Stay inside your own hula hoop….

The image of staying within my hula hoop has been with me since I heard my friend share the idea. I’ve thought about it in my family. As a Mom, I’ve been called a “helecopter parent” and even joked that I was a proud one at that. But, as my children have grown older and wiser, I realize that often it is better for me to let their ideas shine through rather than adding my own advice. Staying in my hula hoop as a Mom means, to me, giving my children room to be themselves and to allow their best selves to emerge. I am often struck by their thoughtfulness and the care with which they make decisions. No two people can share a hula hoop – it doesn’t work. As a Mom, staying in my own hula hoop also reminds me to take care of myself so that I can be there for them when they need me (and not be a burden on them in the future). As a daughter, I know it is important to respect my parent’s space, choices, independence, and lives. My mother has health problems and I am often told by her caregivers, “You need to tell her to do such-and-such (take it easy, don’t do something, etc.)” or they will talk to me with her sitting right there. I take great pains to remind them that she is the patient and gets to decide what is best for her. And so it goes. The hula hoop analogy is helpful to think about in my role as mother, daughter, wife, and friend.

At my work, staying in my hula hoop means to me respecting the hierarchy of my workplace. I work in higher education where there are many layers of leadership. Each person in the chain has an important role and needs to feel both informed and also in charge. It is my nature to want to be informed and to want to know what is going on. Most of the time, it either isn’t my business or isn’t something I need to worry about. Staying in my hula hoop – my lane – my chain of command – my job title – my building – always goes better than letting the hula hoop fall and stepping out of it. There is plenty to do within my own job and role as well. When I step back, people step forward and often better outcomes result.

Photo credit:

Earlier this week, I had a particularly challenging day. I felt anxious and uncertain about the future. I had people around me all wanting different things for me, disappointed in me, etc. I felt I’d let important people down. I felt misunderstood. I decided to take a walk with my dog, Beckham, to think and to settle myself down. It was a Thursday, trash day. As I walked through the neighborhood, I began to settle down. My breathing settled. My heart rate lowered. I began to think more constructively about my situation. I reflected on how long some of my neighbors had been in our community. My next door neighbor has lived in the same home since I was in high school. I’ve watched children being brought home from the hospital, walked in strollers, walking their dog, and walking a graduation stage. I was reminded of taking the long view. Taking one day at a time. Not trying to solve everything at once. Thinking for myself versus thinking through what I perceived as everyone’s expectations of me. As we turned down the street to my house, a glint of light caught my eye. As we came closer, I noticed a stack of colorful hula hoops sitting in my neighbor’s driveway along with their trash cans. I laughed out loud. OF COURSE the hula hoop message was JUST PERFECT for my situation. If I focused on myself, what I could control, and not try to control others, I could at least pare down what was making me anxious into smaller pieces. I looped about five hula hoops over my arm and decided I would put them to good use.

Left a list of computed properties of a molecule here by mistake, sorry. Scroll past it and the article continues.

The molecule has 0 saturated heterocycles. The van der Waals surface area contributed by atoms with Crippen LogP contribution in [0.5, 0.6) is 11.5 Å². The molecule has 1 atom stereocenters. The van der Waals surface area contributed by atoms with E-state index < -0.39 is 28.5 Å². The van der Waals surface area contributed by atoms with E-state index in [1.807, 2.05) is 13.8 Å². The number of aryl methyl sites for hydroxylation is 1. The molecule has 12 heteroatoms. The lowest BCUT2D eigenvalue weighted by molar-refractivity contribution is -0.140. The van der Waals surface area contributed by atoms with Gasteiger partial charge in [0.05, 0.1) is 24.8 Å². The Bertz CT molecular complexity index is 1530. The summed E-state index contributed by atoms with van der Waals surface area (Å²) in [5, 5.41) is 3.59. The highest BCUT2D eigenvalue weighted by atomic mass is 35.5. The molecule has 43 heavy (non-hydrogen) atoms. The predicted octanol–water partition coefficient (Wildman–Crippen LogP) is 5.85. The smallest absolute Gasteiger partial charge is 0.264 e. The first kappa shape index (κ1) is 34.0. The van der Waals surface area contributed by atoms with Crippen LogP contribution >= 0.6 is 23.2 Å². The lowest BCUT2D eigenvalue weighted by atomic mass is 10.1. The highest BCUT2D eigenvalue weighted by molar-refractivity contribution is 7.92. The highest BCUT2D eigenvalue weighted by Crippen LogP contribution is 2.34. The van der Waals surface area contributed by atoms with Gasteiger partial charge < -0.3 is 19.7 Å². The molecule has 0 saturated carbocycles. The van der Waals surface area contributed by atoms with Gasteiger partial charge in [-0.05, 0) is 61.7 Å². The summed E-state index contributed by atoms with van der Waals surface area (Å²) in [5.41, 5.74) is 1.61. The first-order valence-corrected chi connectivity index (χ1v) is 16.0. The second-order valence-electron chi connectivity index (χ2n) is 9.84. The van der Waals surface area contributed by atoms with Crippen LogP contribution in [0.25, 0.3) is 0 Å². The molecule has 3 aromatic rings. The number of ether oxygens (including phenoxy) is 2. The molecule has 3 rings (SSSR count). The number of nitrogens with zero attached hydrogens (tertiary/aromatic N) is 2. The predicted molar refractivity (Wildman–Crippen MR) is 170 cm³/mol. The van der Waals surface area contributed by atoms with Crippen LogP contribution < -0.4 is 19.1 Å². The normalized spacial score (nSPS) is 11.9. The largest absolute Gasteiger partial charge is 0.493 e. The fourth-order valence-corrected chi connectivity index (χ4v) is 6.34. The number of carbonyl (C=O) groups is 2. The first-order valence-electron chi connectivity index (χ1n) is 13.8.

At work, I brought a pink hula hoop and leaned it against my whiteboard. inside the hoop, I wrote, “Stay inside your own hula hoop”. At home, I put a hula hoop in the planter between my garage doors. It is the first thing I see when backing down the driveway in the morning and the last thing I see when I pull into my parking spot at night. In my office at home, I leaned a hula hoop under the wall where I empty my purse at night. In my bedroom, there is a hula hoop peeking out from behind the headboard of my bed. While these may seem strange to those who see them, to me they are a simple reminder of a powerful way of being.

If you hold a hula hoop out in front of you, it creates a frame for whatever you gaze upon. I decided to put the hula hoops in places important to me as a reminder of this perspective. I also saw another “message” in the hula hoop. The letter “C” repeats itself at the left, top, bottom, and right. There are many words that start with the letter “C” that relate to this “stay inside your hula hoop” mantra. The word “CAUSE” is one of them. I could ask myself to remember that I did not cause the situation that is troubling me. Or, if I did, to do what I could to apologize or get out of the way. Another “C” word is “COMPLAIN”. If I complain about a situation, it is not likely to get any better and, more likely, it will get worse. Another “C” word is “CONTROL”. Remembering that I am not in control, that I shouldn’t over-control, and that by trying to control a situation I am likely going to make it worse. A “C” word to avoid is “CAN’T”. Most of the time, I can’t control a situation, but when I can do something about it, saying “I CAN” is better than “I Can’t”.